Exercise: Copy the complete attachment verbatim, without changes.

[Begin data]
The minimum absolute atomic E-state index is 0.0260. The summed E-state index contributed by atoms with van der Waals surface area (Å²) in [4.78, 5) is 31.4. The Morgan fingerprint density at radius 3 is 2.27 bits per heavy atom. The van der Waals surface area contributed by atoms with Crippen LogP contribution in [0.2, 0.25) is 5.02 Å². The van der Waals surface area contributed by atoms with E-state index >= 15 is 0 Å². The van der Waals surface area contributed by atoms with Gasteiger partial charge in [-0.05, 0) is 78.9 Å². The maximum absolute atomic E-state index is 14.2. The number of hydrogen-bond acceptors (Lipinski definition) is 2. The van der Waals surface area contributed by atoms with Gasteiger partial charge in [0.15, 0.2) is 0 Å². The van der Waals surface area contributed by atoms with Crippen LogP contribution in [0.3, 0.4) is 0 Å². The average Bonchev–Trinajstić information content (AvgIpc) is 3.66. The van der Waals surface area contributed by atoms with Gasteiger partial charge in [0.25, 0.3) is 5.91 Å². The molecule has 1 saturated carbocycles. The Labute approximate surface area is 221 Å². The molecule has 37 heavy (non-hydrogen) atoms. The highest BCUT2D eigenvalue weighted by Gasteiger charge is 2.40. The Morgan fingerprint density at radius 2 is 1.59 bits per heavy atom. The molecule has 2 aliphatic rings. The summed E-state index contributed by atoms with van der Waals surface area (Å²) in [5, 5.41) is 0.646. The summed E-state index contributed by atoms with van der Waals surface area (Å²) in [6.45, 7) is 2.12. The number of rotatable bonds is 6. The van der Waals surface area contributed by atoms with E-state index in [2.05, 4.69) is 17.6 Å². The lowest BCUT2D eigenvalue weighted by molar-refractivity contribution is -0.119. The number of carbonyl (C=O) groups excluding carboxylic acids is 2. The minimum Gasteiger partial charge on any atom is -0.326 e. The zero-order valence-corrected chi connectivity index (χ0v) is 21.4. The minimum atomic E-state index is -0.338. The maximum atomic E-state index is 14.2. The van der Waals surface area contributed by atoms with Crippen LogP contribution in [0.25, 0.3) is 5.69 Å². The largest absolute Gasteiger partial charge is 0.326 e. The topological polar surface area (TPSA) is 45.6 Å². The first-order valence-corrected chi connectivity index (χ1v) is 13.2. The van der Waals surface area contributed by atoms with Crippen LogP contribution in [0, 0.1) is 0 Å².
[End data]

The minimum absolute atomic E-state index is 0.0260. The summed E-state index contributed by atoms with van der Waals surface area (Å²) in [4.78, 5) is 31.4. The Morgan fingerprint density at radius 3 is 2.27 bits per heavy atom. The van der Waals surface area contributed by atoms with Crippen LogP contribution in [0.2, 0.25) is 5.02 Å². The van der Waals surface area contributed by atoms with E-state index >= 15 is 0 Å². The van der Waals surface area contributed by atoms with Gasteiger partial charge in [-0.05, 0) is 78.9 Å². The maximum absolute atomic E-state index is 14.2. The number of hydrogen-bond acceptors (Lipinski definition) is 2. The van der Waals surface area contributed by atoms with Gasteiger partial charge in [0.15, 0.2) is 0 Å². The van der Waals surface area contributed by atoms with Crippen LogP contribution in [0.3, 0.4) is 0 Å². The average Bonchev–Trinajstić information content (AvgIpc) is 3.66. The van der Waals surface area contributed by atoms with Gasteiger partial charge in [0.25, 0.3) is 5.91 Å². The molecule has 1 saturated carbocycles. The Labute approximate surface area is 221 Å². The molecule has 37 heavy (non-hydrogen) atoms. The highest BCUT2D eigenvalue weighted by Gasteiger charge is 2.40. The Morgan fingerprint density at radius 2 is 1.59 bits per heavy atom. The molecule has 2 aliphatic rings. The summed E-state index contributed by atoms with van der Waals surface area (Å²) in [5, 5.41) is 0.646. The summed E-state index contributed by atoms with van der Waals surface area (Å²) in [6.45, 7) is 2.12. The number of rotatable bonds is 6. The van der Waals surface area contributed by atoms with E-state index in [2.05, 4.69) is 17.6 Å². The lowest BCUT2D eigenvalue weighted by molar-refractivity contribution is -0.119. The number of carbonyl (C=O) groups excluding carboxylic acids is 2. The minimum Gasteiger partial charge on any atom is -0.326 e. The zero-order valence-corrected chi connectivity index (χ0v) is 21.4. The minimum atomic E-state index is -0.338. The maximum atomic E-state index is 14.2. The van der Waals surface area contributed by atoms with Crippen LogP contribution in [0.25, 0.3) is 5.69 Å². The largest absolute Gasteiger partial charge is 0.326 e. The topological polar surface area (TPSA) is 45.6 Å². The first-order valence-corrected chi connectivity index (χ1v) is 13.2. The van der Waals surface area contributed by atoms with Crippen LogP contribution in [0, 0.1) is 0 Å².